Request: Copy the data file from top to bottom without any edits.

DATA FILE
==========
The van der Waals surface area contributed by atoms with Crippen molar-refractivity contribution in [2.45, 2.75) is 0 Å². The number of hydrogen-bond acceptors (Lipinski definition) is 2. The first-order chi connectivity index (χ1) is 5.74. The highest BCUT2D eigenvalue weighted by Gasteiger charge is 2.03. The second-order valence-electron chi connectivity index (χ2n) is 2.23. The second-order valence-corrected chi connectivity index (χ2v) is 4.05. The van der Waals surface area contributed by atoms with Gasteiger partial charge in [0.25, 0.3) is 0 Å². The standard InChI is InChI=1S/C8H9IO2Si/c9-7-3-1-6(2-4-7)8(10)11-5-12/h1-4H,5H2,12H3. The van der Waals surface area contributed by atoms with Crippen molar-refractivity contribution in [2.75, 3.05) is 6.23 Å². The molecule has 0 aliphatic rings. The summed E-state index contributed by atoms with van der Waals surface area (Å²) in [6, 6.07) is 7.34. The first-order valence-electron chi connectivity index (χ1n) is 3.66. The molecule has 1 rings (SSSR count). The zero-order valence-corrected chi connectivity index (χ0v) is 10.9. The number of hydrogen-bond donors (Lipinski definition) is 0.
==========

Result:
The van der Waals surface area contributed by atoms with Crippen molar-refractivity contribution in [2.45, 2.75) is 0 Å². The number of hydrogen-bond acceptors (Lipinski definition) is 2. The first-order chi connectivity index (χ1) is 5.74. The highest BCUT2D eigenvalue weighted by Gasteiger charge is 2.03. The second-order valence-electron chi connectivity index (χ2n) is 2.23. The second-order valence-corrected chi connectivity index (χ2v) is 4.05. The van der Waals surface area contributed by atoms with Gasteiger partial charge in [0.25, 0.3) is 0 Å². The standard InChI is InChI=1S/C8H9IO2Si/c9-7-3-1-6(2-4-7)8(10)11-5-12/h1-4H,5H2,12H3. The van der Waals surface area contributed by atoms with Crippen molar-refractivity contribution in [2.75, 3.05) is 6.23 Å². The molecule has 0 aliphatic rings. The summed E-state index contributed by atoms with van der Waals surface area (Å²) in [6, 6.07) is 7.34. The first-order valence-electron chi connectivity index (χ1n) is 3.66. The molecule has 1 rings (SSSR count). The zero-order valence-corrected chi connectivity index (χ0v) is 10.9. The number of hydrogen-bond donors (Lipinski definition) is 0.